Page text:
Based on over 15 years of experience with more than 80 individual facilities, EPA recognizes that the use of tire-derived fuels is a viable alternative to the use of fossil fuels. EPA testing shows that TDF has a higher BTU value than coal. The Agency supports the responsible use of tires in portland cement kilns and other industrial facilities, so long as the candidate facilities: (1) have a tire storage and handling plan; (2) have secured a permit for all applicable state and federal environmental programs; and (3) are in compliance with all the requirements of that permit.
Scrap Tire Fuel Use by Industry
Of the 130 million scrap tires used as fuel per year:
- Cement industry 41%
- Pulp and paper mills 20%
- Electric utilities 18%
- Industrial/institutional boilers 13%
- Dedicated tire-to-energy facilities 8%
Rubber Manufacturers Association, 2004
About 53 million tires per year are consumed as fuel in US cement kilns. The cement industry burns scrap tires as fuel in kilns used to make clinkera primary component of portland cement. A cement kiln is basically a large furnace in which limestone, clay, and shale are heated at extreme temperatures and a chemical reaction transforms them into clinker. Clinker is ground together with gypsum to form Portland cement.
The use of whole tires as kiln fuel is possible for some type of cement kilns. For these cement kilns, truck loads of whole tires, usually in enclosed vans, are delivered to the end of a conveyor. Tires are manually unloaded from the truck onto the conveyor. The conveyor feeds the tires to a mechanism that inserts one tire at a time into the kiln at specified time intervals. The advantage of utilizing whole tires is that there are no costs to create tire chips. The removal of the steel is unnecessary since cement kilns have a need for iron in their processes. Tire chips may also be utilized because there is very little manual labor involved in handling chips versus whole tires, however, producing chips from whole tires increase costs.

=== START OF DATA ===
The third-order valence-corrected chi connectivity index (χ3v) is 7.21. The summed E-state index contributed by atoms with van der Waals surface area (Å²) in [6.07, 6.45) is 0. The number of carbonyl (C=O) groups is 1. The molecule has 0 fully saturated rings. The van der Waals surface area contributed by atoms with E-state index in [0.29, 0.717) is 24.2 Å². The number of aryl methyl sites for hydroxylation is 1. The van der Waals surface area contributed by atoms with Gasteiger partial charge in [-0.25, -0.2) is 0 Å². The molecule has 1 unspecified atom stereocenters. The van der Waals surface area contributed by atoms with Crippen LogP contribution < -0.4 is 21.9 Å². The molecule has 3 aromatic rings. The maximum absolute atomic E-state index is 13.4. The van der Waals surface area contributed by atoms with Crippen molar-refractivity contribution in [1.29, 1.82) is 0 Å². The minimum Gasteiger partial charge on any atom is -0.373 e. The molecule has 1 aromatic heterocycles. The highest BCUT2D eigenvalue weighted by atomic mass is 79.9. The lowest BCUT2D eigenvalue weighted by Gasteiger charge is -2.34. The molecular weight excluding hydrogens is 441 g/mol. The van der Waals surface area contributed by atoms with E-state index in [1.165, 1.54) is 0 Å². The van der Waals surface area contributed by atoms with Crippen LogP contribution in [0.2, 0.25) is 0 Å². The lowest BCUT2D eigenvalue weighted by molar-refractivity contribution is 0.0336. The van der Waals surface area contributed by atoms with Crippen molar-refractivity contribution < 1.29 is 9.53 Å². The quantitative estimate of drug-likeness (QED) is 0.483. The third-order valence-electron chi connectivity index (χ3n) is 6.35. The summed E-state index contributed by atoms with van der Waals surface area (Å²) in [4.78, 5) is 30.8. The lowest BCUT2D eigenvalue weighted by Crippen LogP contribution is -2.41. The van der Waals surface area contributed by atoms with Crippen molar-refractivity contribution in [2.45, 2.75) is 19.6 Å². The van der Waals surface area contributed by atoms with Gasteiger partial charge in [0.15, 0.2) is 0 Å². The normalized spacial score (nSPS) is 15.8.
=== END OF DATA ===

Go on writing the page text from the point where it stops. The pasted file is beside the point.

Pulp and Paper Industry
About 26 million tires per year are consumed as fuel in boilers at US pulp and paper mills. Pulp and paper mills have large boilers which are used to supply energy for making paper. This energy is normally supplied by wood waste, however, wood varies substantially in heat values and moisture content, so the mills often supplement the wood fuel with other fuels,such as coal or oil, to make the operation more stable. TDF is also used in many plants as a supplement to the wood because of its high heat value and low moisture content.
The main problem in using TDF in the paper industry is the need to use de-wired tires. The wires often clog the feed systems. Also, the mills sometimes sell the resulting ash to farmers who require the ash to be free of iron. De-wired TDF can cost up to 50% more than regular TDF.